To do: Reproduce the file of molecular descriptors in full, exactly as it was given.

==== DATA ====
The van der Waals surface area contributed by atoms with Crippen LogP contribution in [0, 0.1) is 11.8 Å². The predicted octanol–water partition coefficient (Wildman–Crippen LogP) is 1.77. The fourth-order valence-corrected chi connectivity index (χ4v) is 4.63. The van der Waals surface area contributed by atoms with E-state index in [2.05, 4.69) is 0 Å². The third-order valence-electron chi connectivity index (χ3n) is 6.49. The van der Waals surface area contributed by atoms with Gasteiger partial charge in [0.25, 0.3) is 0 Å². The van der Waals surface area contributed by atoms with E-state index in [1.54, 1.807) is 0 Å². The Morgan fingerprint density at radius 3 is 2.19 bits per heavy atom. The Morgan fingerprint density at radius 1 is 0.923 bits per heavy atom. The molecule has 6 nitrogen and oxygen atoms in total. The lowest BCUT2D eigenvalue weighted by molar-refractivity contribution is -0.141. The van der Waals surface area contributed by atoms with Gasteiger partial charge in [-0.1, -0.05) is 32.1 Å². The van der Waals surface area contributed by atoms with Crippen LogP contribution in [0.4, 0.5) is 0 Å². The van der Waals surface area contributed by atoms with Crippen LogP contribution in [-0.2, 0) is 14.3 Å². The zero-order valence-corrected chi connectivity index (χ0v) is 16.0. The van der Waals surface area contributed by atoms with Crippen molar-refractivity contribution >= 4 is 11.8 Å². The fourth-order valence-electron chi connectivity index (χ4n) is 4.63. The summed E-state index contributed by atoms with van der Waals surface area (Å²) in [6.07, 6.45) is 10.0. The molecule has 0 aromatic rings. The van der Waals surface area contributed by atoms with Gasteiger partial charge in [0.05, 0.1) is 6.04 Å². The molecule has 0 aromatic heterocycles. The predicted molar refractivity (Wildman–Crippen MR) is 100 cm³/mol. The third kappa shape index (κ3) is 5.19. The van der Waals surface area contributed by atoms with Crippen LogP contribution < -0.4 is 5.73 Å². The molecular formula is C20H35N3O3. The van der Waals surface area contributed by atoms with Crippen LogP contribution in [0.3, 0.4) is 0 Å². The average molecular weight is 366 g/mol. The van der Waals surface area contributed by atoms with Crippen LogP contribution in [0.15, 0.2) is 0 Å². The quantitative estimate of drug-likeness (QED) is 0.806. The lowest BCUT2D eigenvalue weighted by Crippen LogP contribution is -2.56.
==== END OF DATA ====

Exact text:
The van der Waals surface area contributed by atoms with Crippen LogP contribution in [0, 0.1) is 11.8 Å². The predicted octanol–water partition coefficient (Wildman–Crippen LogP) is 1.77. The fourth-order valence-corrected chi connectivity index (χ4v) is 4.63. The van der Waals surface area contributed by atoms with E-state index in [2.05, 4.69) is 0 Å². The third-order valence-electron chi connectivity index (χ3n) is 6.49. The van der Waals surface area contributed by atoms with Gasteiger partial charge in [0.25, 0.3) is 0 Å². The van der Waals surface area contributed by atoms with E-state index in [1.54, 1.807) is 0 Å². The Morgan fingerprint density at radius 3 is 2.19 bits per heavy atom. The Morgan fingerprint density at radius 1 is 0.923 bits per heavy atom. The molecule has 6 nitrogen and oxygen atoms in total. The lowest BCUT2D eigenvalue weighted by molar-refractivity contribution is -0.141. The van der Waals surface area contributed by atoms with Gasteiger partial charge in [-0.1, -0.05) is 32.1 Å². The van der Waals surface area contributed by atoms with Crippen LogP contribution in [0.4, 0.5) is 0 Å². The van der Waals surface area contributed by atoms with Crippen LogP contribution in [-0.2, 0) is 14.3 Å². The zero-order valence-corrected chi connectivity index (χ0v) is 16.0. The van der Waals surface area contributed by atoms with Crippen molar-refractivity contribution >= 4 is 11.8 Å². The fourth-order valence-electron chi connectivity index (χ4n) is 4.63. The summed E-state index contributed by atoms with van der Waals surface area (Å²) in [6.07, 6.45) is 10.0. The molecule has 0 aromatic rings. The van der Waals surface area contributed by atoms with Gasteiger partial charge in [0.05, 0.1) is 6.04 Å². The molecule has 0 aromatic heterocycles. The predicted molar refractivity (Wildman–Crippen MR) is 100 cm³/mol. The third kappa shape index (κ3) is 5.19. The van der Waals surface area contributed by atoms with Crippen LogP contribution < -0.4 is 5.73 Å². The molecular formula is C20H35N3O3. The van der Waals surface area contributed by atoms with Crippen LogP contribution in [0.3, 0.4) is 0 Å². The average molecular weight is 366 g/mol. The van der Waals surface area contributed by atoms with Crippen LogP contribution in [0.15, 0.2) is 0 Å². The quantitative estimate of drug-likeness (QED) is 0.806. The lowest BCUT2D eigenvalue weighted by Crippen LogP contribution is -2.56.